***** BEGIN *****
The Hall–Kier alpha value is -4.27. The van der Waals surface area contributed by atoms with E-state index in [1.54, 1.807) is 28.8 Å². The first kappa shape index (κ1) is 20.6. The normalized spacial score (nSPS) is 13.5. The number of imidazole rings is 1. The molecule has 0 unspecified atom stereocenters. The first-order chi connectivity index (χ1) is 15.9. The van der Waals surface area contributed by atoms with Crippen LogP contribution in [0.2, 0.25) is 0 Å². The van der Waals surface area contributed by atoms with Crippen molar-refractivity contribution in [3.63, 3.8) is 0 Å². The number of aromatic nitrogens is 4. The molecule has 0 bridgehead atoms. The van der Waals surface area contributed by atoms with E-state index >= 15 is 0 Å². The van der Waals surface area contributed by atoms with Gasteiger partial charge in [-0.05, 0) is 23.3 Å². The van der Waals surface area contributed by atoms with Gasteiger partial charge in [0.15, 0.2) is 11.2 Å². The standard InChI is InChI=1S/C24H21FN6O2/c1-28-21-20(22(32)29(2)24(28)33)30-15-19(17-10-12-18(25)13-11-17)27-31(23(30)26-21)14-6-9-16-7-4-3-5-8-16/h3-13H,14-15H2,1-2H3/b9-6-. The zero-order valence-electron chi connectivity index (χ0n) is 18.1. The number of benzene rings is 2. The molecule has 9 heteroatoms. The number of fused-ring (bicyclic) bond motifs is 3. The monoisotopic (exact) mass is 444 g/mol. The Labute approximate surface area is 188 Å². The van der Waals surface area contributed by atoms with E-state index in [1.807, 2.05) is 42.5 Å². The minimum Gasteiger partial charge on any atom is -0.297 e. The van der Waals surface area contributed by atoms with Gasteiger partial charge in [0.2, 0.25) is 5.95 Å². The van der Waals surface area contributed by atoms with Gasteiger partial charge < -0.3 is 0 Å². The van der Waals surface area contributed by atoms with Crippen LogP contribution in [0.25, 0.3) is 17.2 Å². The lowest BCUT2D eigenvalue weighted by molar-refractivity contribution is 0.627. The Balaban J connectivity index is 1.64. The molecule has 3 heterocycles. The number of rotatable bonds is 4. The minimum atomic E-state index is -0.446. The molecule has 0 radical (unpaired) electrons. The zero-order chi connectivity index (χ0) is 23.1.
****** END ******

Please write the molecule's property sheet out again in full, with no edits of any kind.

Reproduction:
The Hall–Kier alpha value is -4.27. The van der Waals surface area contributed by atoms with E-state index in [1.54, 1.807) is 28.8 Å². The first kappa shape index (κ1) is 20.6. The normalized spacial score (nSPS) is 13.5. The number of imidazole rings is 1. The molecule has 0 unspecified atom stereocenters. The first-order chi connectivity index (χ1) is 15.9. The van der Waals surface area contributed by atoms with Crippen LogP contribution in [0.2, 0.25) is 0 Å². The van der Waals surface area contributed by atoms with Crippen molar-refractivity contribution in [3.63, 3.8) is 0 Å². The number of aromatic nitrogens is 4. The molecule has 0 bridgehead atoms. The van der Waals surface area contributed by atoms with E-state index >= 15 is 0 Å². The van der Waals surface area contributed by atoms with Gasteiger partial charge in [-0.05, 0) is 23.3 Å². The van der Waals surface area contributed by atoms with Gasteiger partial charge in [0.15, 0.2) is 11.2 Å². The standard InChI is InChI=1S/C24H21FN6O2/c1-28-21-20(22(32)29(2)24(28)33)30-15-19(17-10-12-18(25)13-11-17)27-31(23(30)26-21)14-6-9-16-7-4-3-5-8-16/h3-13H,14-15H2,1-2H3/b9-6-. The zero-order valence-electron chi connectivity index (χ0n) is 18.1. The number of benzene rings is 2. The molecule has 9 heteroatoms. The number of fused-ring (bicyclic) bond motifs is 3. The monoisotopic (exact) mass is 444 g/mol. The Labute approximate surface area is 188 Å². The van der Waals surface area contributed by atoms with E-state index in [1.807, 2.05) is 42.5 Å². The minimum Gasteiger partial charge on any atom is -0.297 e. The van der Waals surface area contributed by atoms with Gasteiger partial charge in [0.2, 0.25) is 5.95 Å². The van der Waals surface area contributed by atoms with Gasteiger partial charge < -0.3 is 0 Å². The van der Waals surface area contributed by atoms with Crippen LogP contribution in [0.25, 0.3) is 17.2 Å². The lowest BCUT2D eigenvalue weighted by molar-refractivity contribution is 0.627. The Balaban J connectivity index is 1.64. The molecule has 3 heterocycles. The number of rotatable bonds is 4. The minimum atomic E-state index is -0.446. The molecule has 0 radical (unpaired) electrons. The zero-order chi connectivity index (χ0) is 23.1.